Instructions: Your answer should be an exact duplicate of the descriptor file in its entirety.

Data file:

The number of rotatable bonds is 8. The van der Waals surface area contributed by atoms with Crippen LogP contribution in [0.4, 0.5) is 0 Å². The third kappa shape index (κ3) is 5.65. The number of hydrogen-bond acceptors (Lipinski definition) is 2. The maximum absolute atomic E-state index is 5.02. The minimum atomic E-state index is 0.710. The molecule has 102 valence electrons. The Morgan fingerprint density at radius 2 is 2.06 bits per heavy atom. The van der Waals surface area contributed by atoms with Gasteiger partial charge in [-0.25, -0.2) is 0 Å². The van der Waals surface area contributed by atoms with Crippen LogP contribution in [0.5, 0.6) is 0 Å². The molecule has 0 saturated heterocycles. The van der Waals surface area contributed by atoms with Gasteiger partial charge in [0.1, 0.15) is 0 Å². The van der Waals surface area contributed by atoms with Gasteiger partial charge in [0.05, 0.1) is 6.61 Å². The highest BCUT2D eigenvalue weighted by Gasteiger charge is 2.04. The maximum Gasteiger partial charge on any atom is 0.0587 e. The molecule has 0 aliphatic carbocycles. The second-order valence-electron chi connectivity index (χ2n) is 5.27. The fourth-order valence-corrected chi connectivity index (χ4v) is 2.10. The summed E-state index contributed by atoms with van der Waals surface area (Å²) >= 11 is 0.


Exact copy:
The number of rotatable bonds is 8. The van der Waals surface area contributed by atoms with Crippen LogP contribution in [0.4, 0.5) is 0 Å². The third kappa shape index (κ3) is 5.65. The number of hydrogen-bond acceptors (Lipinski definition) is 2. The maximum absolute atomic E-state index is 5.02. The minimum atomic E-state index is 0.710. The molecule has 102 valence electrons. The Morgan fingerprint density at radius 2 is 2.06 bits per heavy atom. The van der Waals surface area contributed by atoms with Gasteiger partial charge in [-0.25, -0.2) is 0 Å². The van der Waals surface area contributed by atoms with Crippen LogP contribution in [0.5, 0.6) is 0 Å². The molecule has 0 saturated heterocycles. The van der Waals surface area contributed by atoms with Gasteiger partial charge in [0.1, 0.15) is 0 Å². The van der Waals surface area contributed by atoms with Gasteiger partial charge in [0.05, 0.1) is 6.61 Å². The highest BCUT2D eigenvalue weighted by Gasteiger charge is 2.04. The maximum Gasteiger partial charge on any atom is 0.0587 e. The molecule has 0 aliphatic carbocycles. The second-order valence-electron chi connectivity index (χ2n) is 5.27. The fourth-order valence-corrected chi connectivity index (χ4v) is 2.10. The summed E-state index contributed by atoms with van der Waals surface area (Å²) >= 11 is 0.